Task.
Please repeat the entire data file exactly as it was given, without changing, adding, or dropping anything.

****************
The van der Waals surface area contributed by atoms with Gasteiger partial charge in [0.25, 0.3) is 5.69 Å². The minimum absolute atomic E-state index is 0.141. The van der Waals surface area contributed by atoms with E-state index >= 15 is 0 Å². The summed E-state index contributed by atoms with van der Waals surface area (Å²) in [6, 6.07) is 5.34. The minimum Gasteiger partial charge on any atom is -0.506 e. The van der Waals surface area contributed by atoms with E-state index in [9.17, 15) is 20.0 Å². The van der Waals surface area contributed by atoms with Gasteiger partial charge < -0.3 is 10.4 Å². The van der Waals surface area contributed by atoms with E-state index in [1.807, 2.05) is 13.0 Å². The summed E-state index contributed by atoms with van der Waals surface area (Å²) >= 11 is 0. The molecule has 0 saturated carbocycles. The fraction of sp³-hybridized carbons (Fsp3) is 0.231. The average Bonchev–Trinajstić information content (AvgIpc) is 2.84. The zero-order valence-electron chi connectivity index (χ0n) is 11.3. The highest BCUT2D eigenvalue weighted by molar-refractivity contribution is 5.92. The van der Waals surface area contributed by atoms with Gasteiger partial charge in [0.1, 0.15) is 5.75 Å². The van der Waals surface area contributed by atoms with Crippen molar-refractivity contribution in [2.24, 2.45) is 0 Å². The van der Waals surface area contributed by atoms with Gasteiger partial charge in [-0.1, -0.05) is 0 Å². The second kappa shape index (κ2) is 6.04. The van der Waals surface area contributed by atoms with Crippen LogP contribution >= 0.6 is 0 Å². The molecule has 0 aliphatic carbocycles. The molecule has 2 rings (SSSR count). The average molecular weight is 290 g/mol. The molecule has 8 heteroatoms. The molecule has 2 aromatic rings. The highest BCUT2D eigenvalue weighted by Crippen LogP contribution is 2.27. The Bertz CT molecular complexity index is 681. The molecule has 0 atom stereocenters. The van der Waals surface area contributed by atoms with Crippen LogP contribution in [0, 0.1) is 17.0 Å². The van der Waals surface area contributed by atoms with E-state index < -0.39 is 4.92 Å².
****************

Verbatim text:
The van der Waals surface area contributed by atoms with Gasteiger partial charge in [0.25, 0.3) is 5.69 Å². The minimum absolute atomic E-state index is 0.141. The van der Waals surface area contributed by atoms with E-state index >= 15 is 0 Å². The summed E-state index contributed by atoms with van der Waals surface area (Å²) in [6, 6.07) is 5.34. The minimum Gasteiger partial charge on any atom is -0.506 e. The van der Waals surface area contributed by atoms with E-state index in [9.17, 15) is 20.0 Å². The van der Waals surface area contributed by atoms with Gasteiger partial charge < -0.3 is 10.4 Å². The van der Waals surface area contributed by atoms with E-state index in [1.807, 2.05) is 13.0 Å². The summed E-state index contributed by atoms with van der Waals surface area (Å²) >= 11 is 0. The molecule has 0 saturated carbocycles. The fraction of sp³-hybridized carbons (Fsp3) is 0.231. The average Bonchev–Trinajstić information content (AvgIpc) is 2.84. The zero-order valence-electron chi connectivity index (χ0n) is 11.3. The highest BCUT2D eigenvalue weighted by molar-refractivity contribution is 5.92. The van der Waals surface area contributed by atoms with Gasteiger partial charge in [0.1, 0.15) is 5.75 Å². The van der Waals surface area contributed by atoms with Crippen molar-refractivity contribution in [2.24, 2.45) is 0 Å². The van der Waals surface area contributed by atoms with Gasteiger partial charge in [-0.1, -0.05) is 0 Å². The second kappa shape index (κ2) is 6.04. The van der Waals surface area contributed by atoms with Crippen LogP contribution >= 0.6 is 0 Å². The molecule has 0 aliphatic carbocycles. The molecule has 2 rings (SSSR count). The average molecular weight is 290 g/mol. The molecule has 8 heteroatoms. The molecule has 2 aromatic rings. The highest BCUT2D eigenvalue weighted by Crippen LogP contribution is 2.27. The Bertz CT molecular complexity index is 681. The molecule has 0 atom stereocenters. The van der Waals surface area contributed by atoms with Crippen LogP contribution in [0, 0.1) is 17.0 Å². The van der Waals surface area contributed by atoms with E-state index < -0.39 is 4.92 Å².